Eastern Cape Premier Oscar Mabuyane supports Shell's plans in Wild Coast: 'They must be given a chance'

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  • Eastern Cape Premier Oscar Mabuyane believes the economy of the province will improve if Shell finds oil on the Wild Coast.
  • The energy giants will map the ocean floor from Morgan Bay, outside East London, to Port St Johns , searching for signs of oil and gas deposits.
  • By Wednesday, more than 402 000 people had signed a petition boycotting the seismic survey.

Eastern Cape Premier Oscar Mabuyane has thrown his weight behind Shell's seismic survey along the ecologically sensitive Wild Coast, despite global fury over the possible catastrophic impact the blasting of the sea floor might cause to marine life. 

While acknowledging the environmental concerns, Mabuyane said he believes the economic spin-offs could transform the lives of the people in the poverty-stricken villages along the coast.   

He made the remarks at an East London Industrial Development Zone event last week.

Shell announced it would begin blasting the seafloor on the unspoilt Wild Coast - from Morgan Bay, outside East London, to Port St Johns - for the next five months in search of gas and oil deposits.

The survey area is more than 20km from the coast at its closest point, with water depths ranging from 700m to 3 000m, and it covers 6 011 square kilometres.

The use of military-grade seismic cannons to blast 260-decibel sound waves every 10 seconds for 24 hours over five months is giving scientists and environmentalists sleepless nights.  

READ | Shell oil and gas exploration fury spreads to UK

Experts opposed to the survey believe it could disrupt ecosystem function for all marine life, from the smallest crustaceans, squid, and mesopelagic fish to larger marine mammals, like dolphins and whales. Some believe creatures will die or suffer permanent defects.

Mabuyane said:

There is a sea of poverty and serious underdevelopment in that particular area. We believe that when you talk sustainable development, you talk about developing the people and simultaneously looking after the environment. These two should be able to go together if we follow our laws properly in the country.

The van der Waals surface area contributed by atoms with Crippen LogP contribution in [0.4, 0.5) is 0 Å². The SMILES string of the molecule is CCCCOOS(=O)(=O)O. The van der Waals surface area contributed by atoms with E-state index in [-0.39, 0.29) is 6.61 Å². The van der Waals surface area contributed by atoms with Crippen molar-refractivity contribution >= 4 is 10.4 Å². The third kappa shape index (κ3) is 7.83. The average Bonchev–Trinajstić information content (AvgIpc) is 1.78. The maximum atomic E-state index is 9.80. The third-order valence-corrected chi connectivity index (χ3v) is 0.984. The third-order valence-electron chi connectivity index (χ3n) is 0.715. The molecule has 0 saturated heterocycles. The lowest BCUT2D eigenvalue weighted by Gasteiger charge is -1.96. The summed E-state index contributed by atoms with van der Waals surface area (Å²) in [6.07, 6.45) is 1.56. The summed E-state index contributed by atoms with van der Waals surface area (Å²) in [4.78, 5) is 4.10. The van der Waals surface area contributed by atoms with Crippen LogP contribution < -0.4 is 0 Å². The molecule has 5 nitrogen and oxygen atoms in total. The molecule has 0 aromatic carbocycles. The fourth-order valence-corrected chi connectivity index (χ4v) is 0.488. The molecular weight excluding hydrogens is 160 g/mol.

He added: "We believe that seismic survey should be given a chance."

He explained that a province like the Eastern Cape could not afford to chase away investors, adding that the government could not watch people starve for the sake of saving the environment "because one day the people will be left with no choice but to raid the same [protected] environment in search for food".

Shell's plans have sparked outrage throughout the country and abroad, with the launch of protest marches.

ALSO READ | This too Shell pass - fight to stop Wild Coast seismic survey is not over

UK-based Africans gathered outside the South African High Commission in Trafalgar Square on Sunday to show solidarity with those opposed to the survey. 

shell seismic
Hundreds of South Africans took to beaches across the country to protest against Shell's seismic survey.

In South Africa, protesters took to shorelines in large parts of the country, including Cape Town's Hout Bay and Muizenberg, the Eastern Cape's Nahoon Beach in East London, and Mbizana's Mzamba in the former Transkei, to protest against Shell's plans.

Claire Taylor, co-founder of the KwaZulu-Natal Mid-South Coast Ocean Supporters NPO (KMOS) said they were overwhelmed by support from local communities.


"We are already seeing the devastating results of climate change throughout the world, and yet such backwards-thinking, profit-driven, fossil fuel exploration will still continue to deplete our oceans of their resources, and the very lifeblood of planet Earth. Are we beyond the tipping point?" she said.

A petition to stop the seismic survey garnered 402 465 signatures by Wednesday.

Two different groups launched two urgent High Court interdict applications to block Shell. One was unsuccessful and the High Court in Makhanda still needs to decide on the second one.

Shell appointed Shearwater GeoServices to conduct a three-dimensional (3D) offshore seismic survey from Morgan Bay to Port St Johns to map potential oil and gas deposits under the seabed. 

Shell Exploration and Production South Africa said it anticipated that the survey would take four to five months to complete, depending on the weather and other conditions.

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